By Ori Brafman and Judah Pollack
Contained chaos and planned serendipity are two self-contradictory concepts that organizations may need to adopt to thrive in the hypercompetitive marketplace. Oxymorons or not, the U.S. Army hired co-author Ori Brafman, a Stanford M.B.A. in organizational studies, to introduce chaos theory into its hierarchical chain of command. Just like creative artists, the military and knowledge workers need “white space” if they are to overcome impasses in their jobs. Loafers take note: The difference between the brain energy needed to focus intently on a vexing mental task and the amount used in daydreaming is less than five per cent. Taking time out from business to work out in a gym may be as useful to your career as to your health; downtime frees our unconscious minds to synthesize and consolidate inputs from the more structured part of the workaday world. In what may be an apocryphal tale, Brafman and Pollack suggest the key insight that led to Google Adwords occurred when two engineers were shooting pool in the Google offices. Similarly, in the literary world, while staring out a train window, J.K. Rowling came up with the idea of a young boy attending a school of wizardry.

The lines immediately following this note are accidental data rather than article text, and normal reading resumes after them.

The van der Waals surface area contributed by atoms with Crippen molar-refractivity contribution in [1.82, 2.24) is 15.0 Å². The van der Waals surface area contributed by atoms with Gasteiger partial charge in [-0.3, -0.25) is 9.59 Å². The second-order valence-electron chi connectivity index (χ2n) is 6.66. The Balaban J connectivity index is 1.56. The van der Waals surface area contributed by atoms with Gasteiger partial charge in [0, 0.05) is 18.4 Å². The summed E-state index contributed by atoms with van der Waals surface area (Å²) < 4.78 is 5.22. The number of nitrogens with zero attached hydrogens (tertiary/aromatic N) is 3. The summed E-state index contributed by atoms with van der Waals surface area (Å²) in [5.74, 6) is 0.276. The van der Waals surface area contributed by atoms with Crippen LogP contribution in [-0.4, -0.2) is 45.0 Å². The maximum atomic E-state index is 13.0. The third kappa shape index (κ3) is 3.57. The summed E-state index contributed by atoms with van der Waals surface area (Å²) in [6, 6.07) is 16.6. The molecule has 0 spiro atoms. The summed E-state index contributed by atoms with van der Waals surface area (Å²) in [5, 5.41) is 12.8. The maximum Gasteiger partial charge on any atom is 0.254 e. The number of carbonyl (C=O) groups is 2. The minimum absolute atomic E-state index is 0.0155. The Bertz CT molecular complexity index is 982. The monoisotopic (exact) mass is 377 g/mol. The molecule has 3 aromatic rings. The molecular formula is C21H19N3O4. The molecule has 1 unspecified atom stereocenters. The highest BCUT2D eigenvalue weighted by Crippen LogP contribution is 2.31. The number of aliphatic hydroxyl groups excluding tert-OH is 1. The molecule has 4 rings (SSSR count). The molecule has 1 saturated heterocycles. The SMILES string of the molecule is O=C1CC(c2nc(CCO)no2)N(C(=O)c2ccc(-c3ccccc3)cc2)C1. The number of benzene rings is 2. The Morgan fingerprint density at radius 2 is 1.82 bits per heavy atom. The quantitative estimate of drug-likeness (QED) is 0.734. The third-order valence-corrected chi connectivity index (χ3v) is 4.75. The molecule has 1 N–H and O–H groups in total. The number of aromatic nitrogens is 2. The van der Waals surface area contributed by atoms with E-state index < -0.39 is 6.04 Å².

Those who hire or recruit will find the author’s take on “unusual suspects” worth considering: It’s natural to be drawn to those who are similar to ourselves, but if you need to create “out of the box” solutions to business problems, teams formed from workers of varied backgrounds and interests are more likely to come up with the new perspective you may desperately need. In short, while this genre of business book has a tendency to be dull, this particular tome is an enjoyable exception.